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David's Sling scores first two operational intercepts

A David's Sling system launches a Stunner interceptor in a test. (Israel Defense Forces)

The David's Sling air-defence system made its first two successful operational interceptions during the five-day escalation between Israel and the Palestinian Islamic Jihad (PIJ) militant group in the Gaza Strip from 9 to 13 May.

In the first interception on 10 May, the Israeli Air Force (IAF) took the opportunity to test the system's capability, while the second was linked to an operational requirement during a rocket attack, with David's Sling being the best option for intercepting the threat, Janes has learnt. The date of the second interception has not been revealed.

The PIJ launched 1,469 rockets during the escalation, 1,139 of which crossed into Israel, according to the Israeli military. It credited the Iron Dome air-defence system with intercepting 437 rockets, which it said represented a 95.6% success rate as rockets heading for unpopulated areas are ignored. However, two civilians were killed in Israel, while another three were killed in the Gaza Strip by rockets that fell short.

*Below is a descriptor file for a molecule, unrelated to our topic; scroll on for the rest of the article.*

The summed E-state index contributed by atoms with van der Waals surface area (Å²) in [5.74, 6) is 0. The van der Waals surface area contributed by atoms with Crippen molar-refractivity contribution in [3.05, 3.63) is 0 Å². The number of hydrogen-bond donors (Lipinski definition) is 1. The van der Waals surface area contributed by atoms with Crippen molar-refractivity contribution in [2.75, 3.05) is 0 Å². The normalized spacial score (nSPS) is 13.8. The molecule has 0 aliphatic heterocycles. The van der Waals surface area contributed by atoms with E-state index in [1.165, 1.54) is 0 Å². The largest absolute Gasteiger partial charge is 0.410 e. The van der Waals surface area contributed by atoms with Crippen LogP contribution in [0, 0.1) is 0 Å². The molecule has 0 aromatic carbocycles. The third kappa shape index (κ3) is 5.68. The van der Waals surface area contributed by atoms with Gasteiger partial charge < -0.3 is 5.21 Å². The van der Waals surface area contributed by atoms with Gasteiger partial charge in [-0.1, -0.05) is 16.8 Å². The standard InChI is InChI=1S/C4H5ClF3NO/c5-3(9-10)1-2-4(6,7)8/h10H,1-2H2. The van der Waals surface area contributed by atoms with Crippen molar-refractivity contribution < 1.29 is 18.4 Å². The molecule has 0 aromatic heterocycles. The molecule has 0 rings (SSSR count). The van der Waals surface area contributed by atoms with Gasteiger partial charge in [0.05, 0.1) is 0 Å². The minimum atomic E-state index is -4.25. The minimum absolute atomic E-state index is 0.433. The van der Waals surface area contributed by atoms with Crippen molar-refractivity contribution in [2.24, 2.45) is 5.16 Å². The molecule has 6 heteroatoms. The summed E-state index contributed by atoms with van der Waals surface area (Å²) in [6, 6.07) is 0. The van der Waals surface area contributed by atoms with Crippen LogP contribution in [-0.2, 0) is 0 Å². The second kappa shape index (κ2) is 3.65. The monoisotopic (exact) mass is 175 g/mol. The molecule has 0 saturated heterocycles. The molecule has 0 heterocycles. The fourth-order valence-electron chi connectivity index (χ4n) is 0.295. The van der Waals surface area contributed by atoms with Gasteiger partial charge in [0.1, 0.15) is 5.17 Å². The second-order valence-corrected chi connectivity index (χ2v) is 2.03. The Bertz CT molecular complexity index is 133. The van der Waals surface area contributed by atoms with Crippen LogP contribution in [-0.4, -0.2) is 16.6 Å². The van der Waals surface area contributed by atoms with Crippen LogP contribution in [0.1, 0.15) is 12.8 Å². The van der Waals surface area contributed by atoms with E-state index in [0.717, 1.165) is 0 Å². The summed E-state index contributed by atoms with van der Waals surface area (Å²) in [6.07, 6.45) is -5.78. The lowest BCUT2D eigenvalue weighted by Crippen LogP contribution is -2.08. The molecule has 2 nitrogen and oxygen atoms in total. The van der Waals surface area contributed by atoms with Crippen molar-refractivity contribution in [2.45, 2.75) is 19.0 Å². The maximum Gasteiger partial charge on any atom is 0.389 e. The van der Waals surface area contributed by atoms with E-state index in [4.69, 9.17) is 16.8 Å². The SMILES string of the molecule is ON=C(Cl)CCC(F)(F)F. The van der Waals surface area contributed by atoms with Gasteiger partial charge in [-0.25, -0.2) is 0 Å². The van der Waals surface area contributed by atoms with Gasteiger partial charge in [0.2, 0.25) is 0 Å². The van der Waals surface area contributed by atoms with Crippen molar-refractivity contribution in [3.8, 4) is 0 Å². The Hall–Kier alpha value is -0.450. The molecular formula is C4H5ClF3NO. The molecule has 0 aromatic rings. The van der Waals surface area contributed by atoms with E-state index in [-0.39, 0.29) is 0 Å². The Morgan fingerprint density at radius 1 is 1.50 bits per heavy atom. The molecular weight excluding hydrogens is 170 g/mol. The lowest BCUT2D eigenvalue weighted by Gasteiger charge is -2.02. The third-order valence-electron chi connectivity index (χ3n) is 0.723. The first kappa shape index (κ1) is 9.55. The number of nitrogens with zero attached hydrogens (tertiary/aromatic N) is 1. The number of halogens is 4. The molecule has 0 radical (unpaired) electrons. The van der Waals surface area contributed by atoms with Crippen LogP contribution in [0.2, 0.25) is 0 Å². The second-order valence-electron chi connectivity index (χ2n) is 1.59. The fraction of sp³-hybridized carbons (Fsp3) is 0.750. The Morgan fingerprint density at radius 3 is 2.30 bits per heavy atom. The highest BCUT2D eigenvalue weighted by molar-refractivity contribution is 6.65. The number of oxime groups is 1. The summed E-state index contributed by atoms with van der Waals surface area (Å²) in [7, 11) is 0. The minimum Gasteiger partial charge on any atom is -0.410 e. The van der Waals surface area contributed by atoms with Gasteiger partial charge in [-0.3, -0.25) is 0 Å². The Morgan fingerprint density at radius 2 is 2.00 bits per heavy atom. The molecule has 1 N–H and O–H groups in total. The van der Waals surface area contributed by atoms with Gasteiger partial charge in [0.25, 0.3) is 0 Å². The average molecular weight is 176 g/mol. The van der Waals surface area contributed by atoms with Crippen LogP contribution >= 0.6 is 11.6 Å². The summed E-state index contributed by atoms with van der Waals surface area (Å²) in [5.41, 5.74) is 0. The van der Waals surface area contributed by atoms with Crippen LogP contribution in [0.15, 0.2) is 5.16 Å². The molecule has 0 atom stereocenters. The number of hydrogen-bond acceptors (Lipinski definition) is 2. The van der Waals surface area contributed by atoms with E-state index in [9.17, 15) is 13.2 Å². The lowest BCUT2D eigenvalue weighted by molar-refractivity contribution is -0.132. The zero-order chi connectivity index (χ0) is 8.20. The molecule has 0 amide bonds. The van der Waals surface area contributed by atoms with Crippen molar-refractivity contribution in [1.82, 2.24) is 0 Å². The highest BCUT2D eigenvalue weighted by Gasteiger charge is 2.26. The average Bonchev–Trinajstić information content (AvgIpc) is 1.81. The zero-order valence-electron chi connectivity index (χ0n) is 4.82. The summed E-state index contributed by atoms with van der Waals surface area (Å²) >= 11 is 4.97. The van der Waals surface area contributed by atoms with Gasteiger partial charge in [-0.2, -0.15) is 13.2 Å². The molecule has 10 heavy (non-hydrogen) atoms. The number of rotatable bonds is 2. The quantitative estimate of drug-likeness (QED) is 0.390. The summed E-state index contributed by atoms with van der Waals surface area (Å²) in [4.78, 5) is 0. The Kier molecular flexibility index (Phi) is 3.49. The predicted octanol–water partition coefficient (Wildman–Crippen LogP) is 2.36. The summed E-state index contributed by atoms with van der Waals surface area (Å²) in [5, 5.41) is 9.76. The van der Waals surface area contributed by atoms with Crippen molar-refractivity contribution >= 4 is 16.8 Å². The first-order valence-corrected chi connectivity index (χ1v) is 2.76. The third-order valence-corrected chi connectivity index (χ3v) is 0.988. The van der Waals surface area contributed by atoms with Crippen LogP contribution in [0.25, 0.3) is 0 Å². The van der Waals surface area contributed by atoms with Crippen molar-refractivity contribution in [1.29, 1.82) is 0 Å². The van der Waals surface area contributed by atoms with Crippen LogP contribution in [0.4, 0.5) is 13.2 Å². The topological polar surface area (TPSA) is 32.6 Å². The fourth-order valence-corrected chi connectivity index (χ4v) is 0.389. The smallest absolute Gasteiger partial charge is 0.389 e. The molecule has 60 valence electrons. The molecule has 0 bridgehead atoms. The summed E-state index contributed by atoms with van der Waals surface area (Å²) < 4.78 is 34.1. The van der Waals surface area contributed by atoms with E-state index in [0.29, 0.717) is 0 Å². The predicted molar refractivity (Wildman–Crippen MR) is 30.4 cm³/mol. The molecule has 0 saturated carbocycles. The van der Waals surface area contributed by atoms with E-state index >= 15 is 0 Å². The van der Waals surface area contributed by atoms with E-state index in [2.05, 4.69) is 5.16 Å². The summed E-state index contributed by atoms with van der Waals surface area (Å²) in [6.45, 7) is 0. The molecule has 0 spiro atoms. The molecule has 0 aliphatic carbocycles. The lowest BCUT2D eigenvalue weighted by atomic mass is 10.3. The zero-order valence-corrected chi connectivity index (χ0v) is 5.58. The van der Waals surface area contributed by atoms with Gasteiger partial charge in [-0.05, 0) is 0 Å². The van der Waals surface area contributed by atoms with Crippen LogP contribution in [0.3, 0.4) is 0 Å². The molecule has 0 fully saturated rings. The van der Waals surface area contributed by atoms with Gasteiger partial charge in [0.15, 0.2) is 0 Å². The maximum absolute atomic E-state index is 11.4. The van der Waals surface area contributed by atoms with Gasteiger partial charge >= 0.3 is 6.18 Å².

David's Sling is designed to intercept threats that have a higher altitude and longer range than those covered by Iron Dome. It uses Stunner interceptors with multipulse rocket motors and active radar seekers.

The system is operated by the IAF's 66th Battalion, which was established in 2016 and is currently commanded by Lieutenant Colonel Revital Barzani. The unit conducted its first attempted operational intercept on 23 July 2018 against two Syrian Tochka (SS-21) ballistic missiles that initially appeared to be heading into the Israeli-controlled Golan Heights. The intercept was aborted when it was determined the missiles would actually land on rebel positions in southern Syria, but only one Stunner self-destructed, with the other landing inside Syria.

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